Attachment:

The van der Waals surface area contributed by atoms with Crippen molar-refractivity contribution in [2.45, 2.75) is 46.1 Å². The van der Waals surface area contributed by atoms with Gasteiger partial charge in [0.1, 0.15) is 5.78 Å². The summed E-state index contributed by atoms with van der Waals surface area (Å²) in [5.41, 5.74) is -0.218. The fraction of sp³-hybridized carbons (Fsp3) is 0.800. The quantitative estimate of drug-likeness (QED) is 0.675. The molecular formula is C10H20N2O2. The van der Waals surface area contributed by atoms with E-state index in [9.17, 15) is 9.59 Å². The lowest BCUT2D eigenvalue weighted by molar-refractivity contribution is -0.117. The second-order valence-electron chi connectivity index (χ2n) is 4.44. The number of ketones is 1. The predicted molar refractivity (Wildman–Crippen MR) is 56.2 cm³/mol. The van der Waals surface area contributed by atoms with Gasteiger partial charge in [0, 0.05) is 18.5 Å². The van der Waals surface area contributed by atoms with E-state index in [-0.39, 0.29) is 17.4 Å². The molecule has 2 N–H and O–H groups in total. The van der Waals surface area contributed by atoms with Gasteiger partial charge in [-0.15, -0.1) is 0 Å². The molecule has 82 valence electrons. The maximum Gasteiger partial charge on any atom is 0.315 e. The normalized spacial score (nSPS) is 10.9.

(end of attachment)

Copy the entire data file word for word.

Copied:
The van der Waals surface area contributed by atoms with Crippen molar-refractivity contribution in [2.45, 2.75) is 46.1 Å². The van der Waals surface area contributed by atoms with Gasteiger partial charge in [0.1, 0.15) is 5.78 Å². The summed E-state index contributed by atoms with van der Waals surface area (Å²) in [5.41, 5.74) is -0.218. The fraction of sp³-hybridized carbons (Fsp3) is 0.800. The quantitative estimate of drug-likeness (QED) is 0.675. The molecular formula is C10H20N2O2. The van der Waals surface area contributed by atoms with E-state index in [9.17, 15) is 9.59 Å². The lowest BCUT2D eigenvalue weighted by molar-refractivity contribution is -0.117. The second-order valence-electron chi connectivity index (χ2n) is 4.44. The number of ketones is 1. The predicted molar refractivity (Wildman–Crippen MR) is 56.2 cm³/mol. The van der Waals surface area contributed by atoms with Gasteiger partial charge in [0, 0.05) is 18.5 Å². The van der Waals surface area contributed by atoms with E-state index in [-0.39, 0.29) is 17.4 Å². The molecule has 2 N–H and O–H groups in total. The van der Waals surface area contributed by atoms with Gasteiger partial charge in [-0.15, -0.1) is 0 Å². The molecule has 82 valence electrons. The maximum Gasteiger partial charge on any atom is 0.315 e. The normalized spacial score (nSPS) is 10.9.